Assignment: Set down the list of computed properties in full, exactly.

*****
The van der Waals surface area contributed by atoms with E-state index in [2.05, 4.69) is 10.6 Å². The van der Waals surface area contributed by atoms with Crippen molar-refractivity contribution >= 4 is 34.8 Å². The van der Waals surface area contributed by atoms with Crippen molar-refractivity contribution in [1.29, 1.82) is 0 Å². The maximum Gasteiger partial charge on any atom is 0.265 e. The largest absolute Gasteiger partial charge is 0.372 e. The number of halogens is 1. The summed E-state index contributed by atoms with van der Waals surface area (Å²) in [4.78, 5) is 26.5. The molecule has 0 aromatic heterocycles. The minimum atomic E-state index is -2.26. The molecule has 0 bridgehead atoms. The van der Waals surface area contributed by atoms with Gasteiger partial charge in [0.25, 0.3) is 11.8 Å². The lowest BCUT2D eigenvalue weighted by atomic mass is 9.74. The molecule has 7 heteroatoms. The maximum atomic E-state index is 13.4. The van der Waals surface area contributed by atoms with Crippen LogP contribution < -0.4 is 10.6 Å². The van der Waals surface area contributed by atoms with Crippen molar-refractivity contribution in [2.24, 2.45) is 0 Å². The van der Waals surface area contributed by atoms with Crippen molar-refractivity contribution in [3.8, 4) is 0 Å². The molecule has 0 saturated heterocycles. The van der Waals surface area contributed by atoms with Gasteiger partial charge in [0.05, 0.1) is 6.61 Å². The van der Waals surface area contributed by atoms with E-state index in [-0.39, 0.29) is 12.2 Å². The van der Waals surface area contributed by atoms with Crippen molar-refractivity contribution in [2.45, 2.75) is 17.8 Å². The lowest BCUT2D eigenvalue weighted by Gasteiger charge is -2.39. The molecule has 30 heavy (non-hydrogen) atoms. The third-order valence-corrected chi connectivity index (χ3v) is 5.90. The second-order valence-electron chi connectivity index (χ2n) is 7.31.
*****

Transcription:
The van der Waals surface area contributed by atoms with E-state index in [2.05, 4.69) is 10.6 Å². The van der Waals surface area contributed by atoms with Crippen molar-refractivity contribution >= 4 is 34.8 Å². The van der Waals surface area contributed by atoms with Crippen molar-refractivity contribution in [1.29, 1.82) is 0 Å². The maximum Gasteiger partial charge on any atom is 0.265 e. The largest absolute Gasteiger partial charge is 0.372 e. The number of halogens is 1. The summed E-state index contributed by atoms with van der Waals surface area (Å²) in [4.78, 5) is 26.5. The molecule has 0 aromatic heterocycles. The minimum atomic E-state index is -2.26. The molecule has 0 bridgehead atoms. The van der Waals surface area contributed by atoms with Gasteiger partial charge in [0.25, 0.3) is 11.8 Å². The lowest BCUT2D eigenvalue weighted by atomic mass is 9.74. The molecule has 7 heteroatoms. The maximum atomic E-state index is 13.4. The van der Waals surface area contributed by atoms with Crippen LogP contribution < -0.4 is 10.6 Å². The van der Waals surface area contributed by atoms with Crippen molar-refractivity contribution in [2.24, 2.45) is 0 Å². The van der Waals surface area contributed by atoms with Crippen molar-refractivity contribution in [3.8, 4) is 0 Å². The molecule has 0 saturated heterocycles. The van der Waals surface area contributed by atoms with Gasteiger partial charge in [0.05, 0.1) is 6.61 Å². The van der Waals surface area contributed by atoms with E-state index in [-0.39, 0.29) is 12.2 Å². The van der Waals surface area contributed by atoms with Crippen molar-refractivity contribution in [2.45, 2.75) is 17.8 Å². The lowest BCUT2D eigenvalue weighted by Gasteiger charge is -2.39. The molecule has 30 heavy (non-hydrogen) atoms. The third-order valence-corrected chi connectivity index (χ3v) is 5.90. The second-order valence-electron chi connectivity index (χ2n) is 7.31.